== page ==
Rathlyn, HB, Nov 3 – Rathlyn’s notoriously temperamental Internet connection is again having problems, this time striking at a crucial time for the capital.
Connection problems were first reported on Friday evening, with sporadic cut-outs affecting consumers across the city.
While by no means an infrequent occurrence, its continuation through Saturday and into the early hours of this morning has left many frustrated.
Businesses have reported outages, and students preparing for end-of-year exams have complained about the state of their internet connections, with one mentioning that “we never had this problem with dial-up”.
Within the government itself there is concern that the connection problems may hamper Sirocco Day celebrations on Monday.
The problems have also arisen as Sirocco prepares to leave Rathlyn in the coming weeks in favour of a return to Alston.
In the case of most people affected, their connections are live for anywhere between twenty seconds and ten minutes, before a sudden disconnection from the Internet that runs from one to ten minutes in length.
Technicians at both the National Centre of Computing and the Institute of Scientific Research have confirmed the outages are affecting upper Rathlyn, while the lower part of the city is reporting normal connectivity.
Technicians have also confirmed that the issue is affecting both Windows and Macintosh computers.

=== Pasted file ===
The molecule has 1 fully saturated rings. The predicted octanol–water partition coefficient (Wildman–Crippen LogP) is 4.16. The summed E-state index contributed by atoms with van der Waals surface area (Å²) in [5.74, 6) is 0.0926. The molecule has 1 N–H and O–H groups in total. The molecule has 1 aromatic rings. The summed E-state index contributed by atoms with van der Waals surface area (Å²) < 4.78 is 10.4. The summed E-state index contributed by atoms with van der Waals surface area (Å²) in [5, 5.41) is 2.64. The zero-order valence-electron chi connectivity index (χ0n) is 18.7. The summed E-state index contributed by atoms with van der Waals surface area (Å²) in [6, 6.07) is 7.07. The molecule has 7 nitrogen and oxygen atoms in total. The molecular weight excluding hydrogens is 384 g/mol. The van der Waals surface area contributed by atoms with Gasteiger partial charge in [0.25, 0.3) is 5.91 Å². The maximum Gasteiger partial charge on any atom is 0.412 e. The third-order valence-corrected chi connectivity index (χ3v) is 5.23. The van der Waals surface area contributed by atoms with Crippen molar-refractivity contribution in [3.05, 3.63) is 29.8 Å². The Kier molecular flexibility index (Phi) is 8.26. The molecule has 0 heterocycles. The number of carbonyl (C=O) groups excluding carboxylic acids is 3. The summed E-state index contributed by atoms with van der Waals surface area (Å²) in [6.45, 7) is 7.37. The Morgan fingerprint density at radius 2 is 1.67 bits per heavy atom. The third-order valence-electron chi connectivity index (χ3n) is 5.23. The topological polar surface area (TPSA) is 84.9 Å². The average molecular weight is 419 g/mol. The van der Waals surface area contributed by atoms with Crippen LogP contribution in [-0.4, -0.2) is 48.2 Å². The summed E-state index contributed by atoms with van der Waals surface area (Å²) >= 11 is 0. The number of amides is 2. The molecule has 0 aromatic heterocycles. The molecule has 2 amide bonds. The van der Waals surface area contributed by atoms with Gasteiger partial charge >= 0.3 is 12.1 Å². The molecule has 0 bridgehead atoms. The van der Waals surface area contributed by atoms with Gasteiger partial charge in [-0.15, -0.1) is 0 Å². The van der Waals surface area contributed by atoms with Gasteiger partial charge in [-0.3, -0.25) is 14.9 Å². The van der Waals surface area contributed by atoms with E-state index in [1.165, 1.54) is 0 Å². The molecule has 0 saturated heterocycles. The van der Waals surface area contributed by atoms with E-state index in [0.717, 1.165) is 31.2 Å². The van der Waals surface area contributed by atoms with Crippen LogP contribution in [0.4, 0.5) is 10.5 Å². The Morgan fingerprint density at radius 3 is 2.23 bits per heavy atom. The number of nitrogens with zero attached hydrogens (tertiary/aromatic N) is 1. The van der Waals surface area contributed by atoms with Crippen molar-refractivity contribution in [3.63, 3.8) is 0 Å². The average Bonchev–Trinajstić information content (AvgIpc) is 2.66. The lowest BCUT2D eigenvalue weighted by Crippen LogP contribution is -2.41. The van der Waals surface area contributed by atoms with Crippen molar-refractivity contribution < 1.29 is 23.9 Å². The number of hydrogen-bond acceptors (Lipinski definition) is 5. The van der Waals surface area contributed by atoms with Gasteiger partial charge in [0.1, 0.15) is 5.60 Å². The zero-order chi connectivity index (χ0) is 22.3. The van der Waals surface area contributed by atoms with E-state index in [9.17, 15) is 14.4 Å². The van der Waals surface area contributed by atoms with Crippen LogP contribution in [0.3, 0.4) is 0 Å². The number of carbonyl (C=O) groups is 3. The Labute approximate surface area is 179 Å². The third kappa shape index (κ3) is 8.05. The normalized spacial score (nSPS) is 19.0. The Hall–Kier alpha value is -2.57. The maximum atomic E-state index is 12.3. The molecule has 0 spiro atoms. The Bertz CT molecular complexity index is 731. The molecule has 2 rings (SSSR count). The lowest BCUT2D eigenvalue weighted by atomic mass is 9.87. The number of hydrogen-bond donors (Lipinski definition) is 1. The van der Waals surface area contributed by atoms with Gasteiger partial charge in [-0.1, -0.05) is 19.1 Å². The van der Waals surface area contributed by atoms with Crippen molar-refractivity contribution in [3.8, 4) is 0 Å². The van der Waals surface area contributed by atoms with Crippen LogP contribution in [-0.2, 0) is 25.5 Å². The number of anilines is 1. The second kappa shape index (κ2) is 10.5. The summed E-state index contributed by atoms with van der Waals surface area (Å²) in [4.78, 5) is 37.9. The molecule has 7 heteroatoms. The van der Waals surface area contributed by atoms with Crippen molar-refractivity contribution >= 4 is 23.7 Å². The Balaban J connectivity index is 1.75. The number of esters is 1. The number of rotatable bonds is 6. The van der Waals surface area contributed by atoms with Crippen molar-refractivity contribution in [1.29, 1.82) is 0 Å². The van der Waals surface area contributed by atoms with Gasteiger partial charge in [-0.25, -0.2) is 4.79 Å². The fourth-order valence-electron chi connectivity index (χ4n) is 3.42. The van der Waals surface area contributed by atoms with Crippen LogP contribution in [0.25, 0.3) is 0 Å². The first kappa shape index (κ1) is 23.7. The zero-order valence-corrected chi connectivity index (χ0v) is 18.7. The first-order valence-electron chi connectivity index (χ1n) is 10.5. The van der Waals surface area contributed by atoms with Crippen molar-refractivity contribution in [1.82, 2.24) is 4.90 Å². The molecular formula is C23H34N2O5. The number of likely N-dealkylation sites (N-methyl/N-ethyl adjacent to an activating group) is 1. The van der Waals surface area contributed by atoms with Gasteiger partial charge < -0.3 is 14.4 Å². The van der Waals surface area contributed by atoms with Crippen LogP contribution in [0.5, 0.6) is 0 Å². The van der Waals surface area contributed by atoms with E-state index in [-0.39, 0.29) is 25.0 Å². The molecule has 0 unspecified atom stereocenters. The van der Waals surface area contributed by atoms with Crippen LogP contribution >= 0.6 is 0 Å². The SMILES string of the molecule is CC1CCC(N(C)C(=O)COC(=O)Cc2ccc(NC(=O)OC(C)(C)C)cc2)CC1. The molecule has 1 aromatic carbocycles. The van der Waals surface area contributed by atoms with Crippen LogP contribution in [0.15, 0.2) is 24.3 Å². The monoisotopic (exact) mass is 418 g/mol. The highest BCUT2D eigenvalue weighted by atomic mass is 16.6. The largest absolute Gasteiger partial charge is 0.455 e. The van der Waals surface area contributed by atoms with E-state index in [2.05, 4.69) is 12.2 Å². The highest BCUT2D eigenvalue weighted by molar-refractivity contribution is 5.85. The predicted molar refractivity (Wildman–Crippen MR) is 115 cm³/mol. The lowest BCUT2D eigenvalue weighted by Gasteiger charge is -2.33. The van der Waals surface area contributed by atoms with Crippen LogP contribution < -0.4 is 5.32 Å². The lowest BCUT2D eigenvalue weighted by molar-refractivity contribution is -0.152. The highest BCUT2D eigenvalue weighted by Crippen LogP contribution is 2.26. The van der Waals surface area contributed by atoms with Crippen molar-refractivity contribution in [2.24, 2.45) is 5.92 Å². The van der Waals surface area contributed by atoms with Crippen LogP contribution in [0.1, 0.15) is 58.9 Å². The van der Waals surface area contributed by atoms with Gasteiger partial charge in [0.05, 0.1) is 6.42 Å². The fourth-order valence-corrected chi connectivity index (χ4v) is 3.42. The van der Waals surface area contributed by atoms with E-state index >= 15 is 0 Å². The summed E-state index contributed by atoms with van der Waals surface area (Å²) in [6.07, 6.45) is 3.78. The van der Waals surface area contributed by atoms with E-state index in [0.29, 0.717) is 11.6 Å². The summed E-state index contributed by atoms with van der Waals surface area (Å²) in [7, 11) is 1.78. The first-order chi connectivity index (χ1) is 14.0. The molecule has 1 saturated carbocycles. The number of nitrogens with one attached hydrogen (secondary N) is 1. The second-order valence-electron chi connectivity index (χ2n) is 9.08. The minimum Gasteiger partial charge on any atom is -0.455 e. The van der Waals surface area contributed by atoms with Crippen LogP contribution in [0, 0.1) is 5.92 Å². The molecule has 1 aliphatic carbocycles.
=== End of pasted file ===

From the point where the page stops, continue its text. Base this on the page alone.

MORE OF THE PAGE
The city’s public Wi-Fi connection has reportedly not been affected, prompting a surge of users rushing to lower Rathlyn to connect.
Mobile internet connections, such as those with New Zealand ISPs Telecom and Vodafone, have not been affected, and have reportedly been faster and more reliable than current wall connections.
Rathlyn receives its internet from an ISP in Auckland, New Zealand, close to Rathlyn itself.
A spokesperson for the Hobson provincial government said last evening that attempts to reach the ISP in question have been unsuccessful thus far, but attempts to find a solution will continue today.
Throughout the year the capital has had problems with its connection, with slow-downs and drop-outs becoming a frequent nuisance.
In late July, connection speeds dropped so low that speed tests could not be conducted as the testing site itself could not load. What tests were able to be conducted reported the capital’s connection had dropped to around 14kb/s, a third of the standard 56kb/s dial-up baud rate and a mere fraction of the standard 10mb/s ethernet connection.